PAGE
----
All dressed up and nowhere to go?
Your clothes shop is one of a kind.
It has been going for 27 years, in a prime location in one of the most fashionable areas of central London.
But how can you sell up and retire while still ensuring the business continues in a recognisable form, ensuring your legacy lasts?
That is the challenge for the owner of the J. Simons shop in London's Covent Garden. mens watche
John Simons has been selling American men's clothes there since 1981, mainly in the Ivy League style - loafers, button-down shirts and the like.
It is not quite a retro shop; most of the clothes are new, even if some of the brands like Bass, Pendleton and BD Baggies have been going a long time.
But after more than 50 years in the clothes business, and with the lease on his shop coming up for renewal in June next year, Mr Simons fancies calling it a day.
"I've been running this business, one way or another, since I was 15 and that was in 1955," he says.
"The business would seem to be winding down to a natural ending the way things do.
"But because of the quite unique aspects of this shop and the huge following we have I'm very reluctant to let it just disappear," he adds.
The problem of succession
According to Howard Hackney, head of family business advice at the accountants Grant Thornton, Mr Simons is facing the classic dilemma - who will take over?
"Its the biggest problem for family businesses; finding someone to take over and finding the funding to allow that takeover to take place, are common issues," he says.
Only about 10% of family businesses make it to the third generation.
And Mr Hackney thinks that Mr Simons has left it a bit late.
"The best strategy is to have started earlier than he has done," he says.
"He's looking to get out sooner rather than later and he should have been putting in place a plan from his late 50s onwards to find the right people to take over."
Mr Simons admits that he has had a rather laissez faire attitude to all this so far.
But he points to the potential attractions for a buyer.
It is a profitable business, it has survived recessions, and it is not subject to all the vagaries of youthful fashion.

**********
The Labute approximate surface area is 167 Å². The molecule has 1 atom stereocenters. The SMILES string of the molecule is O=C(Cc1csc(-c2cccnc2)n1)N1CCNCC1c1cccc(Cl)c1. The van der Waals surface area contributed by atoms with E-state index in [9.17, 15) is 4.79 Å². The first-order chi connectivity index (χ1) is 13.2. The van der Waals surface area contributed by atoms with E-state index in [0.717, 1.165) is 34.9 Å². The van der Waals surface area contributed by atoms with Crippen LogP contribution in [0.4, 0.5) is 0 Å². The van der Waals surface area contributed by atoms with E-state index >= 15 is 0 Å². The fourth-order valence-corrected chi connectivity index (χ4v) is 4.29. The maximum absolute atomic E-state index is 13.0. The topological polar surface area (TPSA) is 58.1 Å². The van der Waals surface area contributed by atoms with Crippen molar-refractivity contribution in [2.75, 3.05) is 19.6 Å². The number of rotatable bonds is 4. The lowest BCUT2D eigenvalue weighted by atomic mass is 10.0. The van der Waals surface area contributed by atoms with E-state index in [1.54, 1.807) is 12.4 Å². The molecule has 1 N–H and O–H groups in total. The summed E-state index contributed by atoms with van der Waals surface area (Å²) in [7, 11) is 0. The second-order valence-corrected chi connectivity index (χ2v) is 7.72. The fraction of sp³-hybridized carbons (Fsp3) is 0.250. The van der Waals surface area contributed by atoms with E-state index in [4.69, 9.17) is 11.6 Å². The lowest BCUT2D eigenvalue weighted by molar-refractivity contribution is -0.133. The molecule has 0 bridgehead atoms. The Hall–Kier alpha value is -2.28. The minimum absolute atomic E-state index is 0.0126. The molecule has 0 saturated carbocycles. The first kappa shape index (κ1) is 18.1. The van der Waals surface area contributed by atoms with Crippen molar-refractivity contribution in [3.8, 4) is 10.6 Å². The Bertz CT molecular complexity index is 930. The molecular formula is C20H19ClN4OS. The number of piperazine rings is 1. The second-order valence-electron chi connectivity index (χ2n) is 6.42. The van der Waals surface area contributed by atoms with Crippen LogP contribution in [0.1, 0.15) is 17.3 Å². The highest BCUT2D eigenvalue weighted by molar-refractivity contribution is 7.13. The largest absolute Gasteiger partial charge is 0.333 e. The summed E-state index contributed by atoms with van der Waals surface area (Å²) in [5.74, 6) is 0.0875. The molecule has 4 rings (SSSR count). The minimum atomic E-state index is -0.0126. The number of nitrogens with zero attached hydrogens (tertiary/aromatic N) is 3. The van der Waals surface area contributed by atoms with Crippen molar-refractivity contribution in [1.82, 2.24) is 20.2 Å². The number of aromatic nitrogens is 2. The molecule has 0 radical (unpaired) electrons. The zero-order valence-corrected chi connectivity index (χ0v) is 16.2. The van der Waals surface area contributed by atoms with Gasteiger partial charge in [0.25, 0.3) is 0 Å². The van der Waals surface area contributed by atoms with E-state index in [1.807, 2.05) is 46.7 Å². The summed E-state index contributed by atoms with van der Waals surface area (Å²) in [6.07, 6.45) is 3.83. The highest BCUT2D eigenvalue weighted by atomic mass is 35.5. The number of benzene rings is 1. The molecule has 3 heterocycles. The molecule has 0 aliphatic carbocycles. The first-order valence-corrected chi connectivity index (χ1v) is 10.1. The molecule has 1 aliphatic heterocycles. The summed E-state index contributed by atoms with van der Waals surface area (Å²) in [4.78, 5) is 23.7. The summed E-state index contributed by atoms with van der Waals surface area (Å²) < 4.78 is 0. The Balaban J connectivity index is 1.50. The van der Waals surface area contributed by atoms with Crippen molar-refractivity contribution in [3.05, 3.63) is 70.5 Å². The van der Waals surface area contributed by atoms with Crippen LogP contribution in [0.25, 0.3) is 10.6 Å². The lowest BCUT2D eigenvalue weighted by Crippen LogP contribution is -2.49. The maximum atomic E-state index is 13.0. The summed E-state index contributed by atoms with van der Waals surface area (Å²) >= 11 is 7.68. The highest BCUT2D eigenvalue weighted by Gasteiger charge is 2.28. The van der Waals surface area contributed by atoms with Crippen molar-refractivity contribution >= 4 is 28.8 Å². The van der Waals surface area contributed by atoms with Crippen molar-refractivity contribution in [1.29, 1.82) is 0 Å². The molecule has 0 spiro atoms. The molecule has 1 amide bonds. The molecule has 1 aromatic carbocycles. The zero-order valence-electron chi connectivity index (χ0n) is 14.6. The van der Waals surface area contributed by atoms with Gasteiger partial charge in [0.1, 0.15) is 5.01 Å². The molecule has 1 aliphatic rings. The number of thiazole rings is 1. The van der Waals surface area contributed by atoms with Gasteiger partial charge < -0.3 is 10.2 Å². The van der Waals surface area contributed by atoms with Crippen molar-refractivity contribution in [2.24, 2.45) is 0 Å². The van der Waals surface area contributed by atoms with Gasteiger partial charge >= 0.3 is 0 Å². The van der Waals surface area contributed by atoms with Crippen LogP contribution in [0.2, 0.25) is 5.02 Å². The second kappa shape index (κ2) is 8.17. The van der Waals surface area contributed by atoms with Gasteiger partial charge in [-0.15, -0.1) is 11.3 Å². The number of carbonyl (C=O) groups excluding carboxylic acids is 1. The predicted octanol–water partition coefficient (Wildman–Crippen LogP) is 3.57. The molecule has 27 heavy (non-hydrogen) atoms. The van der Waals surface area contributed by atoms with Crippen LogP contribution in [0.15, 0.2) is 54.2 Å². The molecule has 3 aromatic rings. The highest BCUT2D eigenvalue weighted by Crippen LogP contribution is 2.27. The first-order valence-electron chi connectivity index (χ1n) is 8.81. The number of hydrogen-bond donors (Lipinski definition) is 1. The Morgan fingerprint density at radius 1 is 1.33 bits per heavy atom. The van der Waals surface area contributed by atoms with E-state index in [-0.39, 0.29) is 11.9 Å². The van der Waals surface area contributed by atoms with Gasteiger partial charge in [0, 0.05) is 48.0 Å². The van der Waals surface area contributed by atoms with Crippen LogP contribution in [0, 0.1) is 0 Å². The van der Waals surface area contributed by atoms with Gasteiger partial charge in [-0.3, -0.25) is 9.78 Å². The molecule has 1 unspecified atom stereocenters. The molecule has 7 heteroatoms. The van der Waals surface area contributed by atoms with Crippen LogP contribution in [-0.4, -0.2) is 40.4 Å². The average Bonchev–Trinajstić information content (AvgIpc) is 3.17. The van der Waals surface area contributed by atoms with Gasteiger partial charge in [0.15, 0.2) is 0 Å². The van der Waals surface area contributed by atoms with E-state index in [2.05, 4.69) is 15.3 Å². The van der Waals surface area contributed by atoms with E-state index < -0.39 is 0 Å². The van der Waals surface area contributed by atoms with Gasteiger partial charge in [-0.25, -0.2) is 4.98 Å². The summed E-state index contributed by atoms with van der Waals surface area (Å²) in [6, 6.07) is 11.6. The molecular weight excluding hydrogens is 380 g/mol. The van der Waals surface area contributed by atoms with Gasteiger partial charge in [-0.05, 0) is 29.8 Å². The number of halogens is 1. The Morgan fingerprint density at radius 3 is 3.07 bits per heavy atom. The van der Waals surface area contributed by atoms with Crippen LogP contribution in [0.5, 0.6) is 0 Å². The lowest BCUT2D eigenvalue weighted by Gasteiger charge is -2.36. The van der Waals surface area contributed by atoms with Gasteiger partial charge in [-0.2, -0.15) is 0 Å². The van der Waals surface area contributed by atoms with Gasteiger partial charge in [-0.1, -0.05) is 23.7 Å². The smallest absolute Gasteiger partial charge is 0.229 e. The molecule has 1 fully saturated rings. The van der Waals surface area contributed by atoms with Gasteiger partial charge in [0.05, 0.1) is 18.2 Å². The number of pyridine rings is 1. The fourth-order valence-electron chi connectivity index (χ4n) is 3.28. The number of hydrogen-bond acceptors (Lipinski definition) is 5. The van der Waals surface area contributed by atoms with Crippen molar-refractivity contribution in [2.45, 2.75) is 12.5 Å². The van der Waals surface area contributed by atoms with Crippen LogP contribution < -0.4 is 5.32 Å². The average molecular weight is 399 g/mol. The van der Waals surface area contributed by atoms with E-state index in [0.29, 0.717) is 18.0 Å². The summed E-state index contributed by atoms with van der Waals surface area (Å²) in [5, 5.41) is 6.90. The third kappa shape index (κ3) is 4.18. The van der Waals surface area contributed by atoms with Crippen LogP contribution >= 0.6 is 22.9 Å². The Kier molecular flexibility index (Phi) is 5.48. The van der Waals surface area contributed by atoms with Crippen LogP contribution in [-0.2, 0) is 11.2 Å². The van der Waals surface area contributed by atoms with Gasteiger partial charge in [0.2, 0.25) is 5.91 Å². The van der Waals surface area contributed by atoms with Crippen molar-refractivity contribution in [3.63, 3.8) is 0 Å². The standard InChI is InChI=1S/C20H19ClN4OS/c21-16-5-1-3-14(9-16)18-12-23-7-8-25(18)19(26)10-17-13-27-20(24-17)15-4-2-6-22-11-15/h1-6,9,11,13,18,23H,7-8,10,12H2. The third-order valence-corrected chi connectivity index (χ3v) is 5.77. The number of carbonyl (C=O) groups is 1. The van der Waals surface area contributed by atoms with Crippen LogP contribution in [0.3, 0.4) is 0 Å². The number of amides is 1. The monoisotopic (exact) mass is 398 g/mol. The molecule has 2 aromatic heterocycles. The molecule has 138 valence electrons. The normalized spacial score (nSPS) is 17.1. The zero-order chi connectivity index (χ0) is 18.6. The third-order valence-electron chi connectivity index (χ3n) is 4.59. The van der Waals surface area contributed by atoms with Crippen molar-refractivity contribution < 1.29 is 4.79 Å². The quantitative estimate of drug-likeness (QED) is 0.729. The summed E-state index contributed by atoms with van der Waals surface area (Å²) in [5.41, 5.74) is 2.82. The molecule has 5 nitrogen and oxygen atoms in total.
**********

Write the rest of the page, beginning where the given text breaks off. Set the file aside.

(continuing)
He points to a loyal customer base of 6,500 names and addresses on his mailing list.
Also, his landlord is not hostile but is friendly and accommodating, so he is not facing a cliff-edge decision next year and could in fact keep going a while longer.
"The landlords, Shaftesbury, are well known for encouraging niche and independent retailers," says local surveyor and estate agent James Collins.
"The first thing to do is approach the landlord, get a feel for what the rent is going to be, and what sort of lease they are likely to grant.
"A buyer will want the assurance of getting a new lease and what the rent is going to be," he advises.
Covent Garden is a choice location for independent clothes shops and there are lots of them there.
Mr Simons believes that, in the right hands, a new owner could develop his specialist niche offer and open up a few new shops in places such as Paris and Rome.
Local property surveyor Robin Calver reckons that just moving a few streets away might be a good option for any new buyer.
"He could probably do with being in a slightly bigger shop," he says.
"It's quite cramped and doesn't display the stock that well.
"I would have advised him to move to one of the other Covent Garden fringe streets where he can get a retail unit at reasonable cost."
Mr Simons has great faith in the attraction of his business.
In his view he is selling not just clothes but a lifestyle too.
He sees his shop as a unique cultural outpost of the post-war beat generation, for people interested in American clothes, music and style from the 1950s and 60s.
Unfortunately he may have chosen a bad time to sell.
All the talk now is of the credit crunch, a downturn in retailing and an impending recession.
"The credit squeeze applies across the board," says Howard Brecker of local estate agents Robert Irving Burns.
"The banks' criteria for lending has changed since the sub-prime crisis.
"They basically have run out of money and any new business has got to have a good track record, the people involved have got to be pretty financially sound and they have got to have a good business plan," he says.
Just a few miles away, on the Hampstead Road in Euston, North London, is evidence that being a long standing shop does not guarantee longevity.
Laurence Corner was probably the largest government surplus store in London, with a good reputation in a niche market.
But it closed down last year after being in business for 60 years.
It had, over the years, expanded into costume hire as well as military and camping gear.
But apparently the family of the original owner could not find a buyer.
The shop now stands semi-derelict while the site waits to be turned into flats.
A plan of action
So, what should Mr Simons do?
The traditional methods for selling a business are to use business transfer agents - a sort of glorified estate agents.
Another is to get a firm of accountants to advertise the business for sale in papers such as the Daily Telegraph or the Sunday Times.
But Howard Hackney thinks John should get his own accountants to carry out an active search.
They should already be plugged into a network of potential buyers, including competitors or likeminded businesses.
"It might be that a direct approach to them, such as a similar clothes retailer, might be the best way of finding a buyer," he says.
"In the last few weeks it's become very tough, the banks are running scared of lending money, and it's having a real, knock-on effect.
"With fear of where the economy is going to go you are probably in a buyers market."
For the time being Mr Simons is still relaxed.
"I'm unafraid to be uncertain," he says.
"There's no interest yet but I want to find someone who will nurture what we've done.
"Or a business person who just likes the clothes."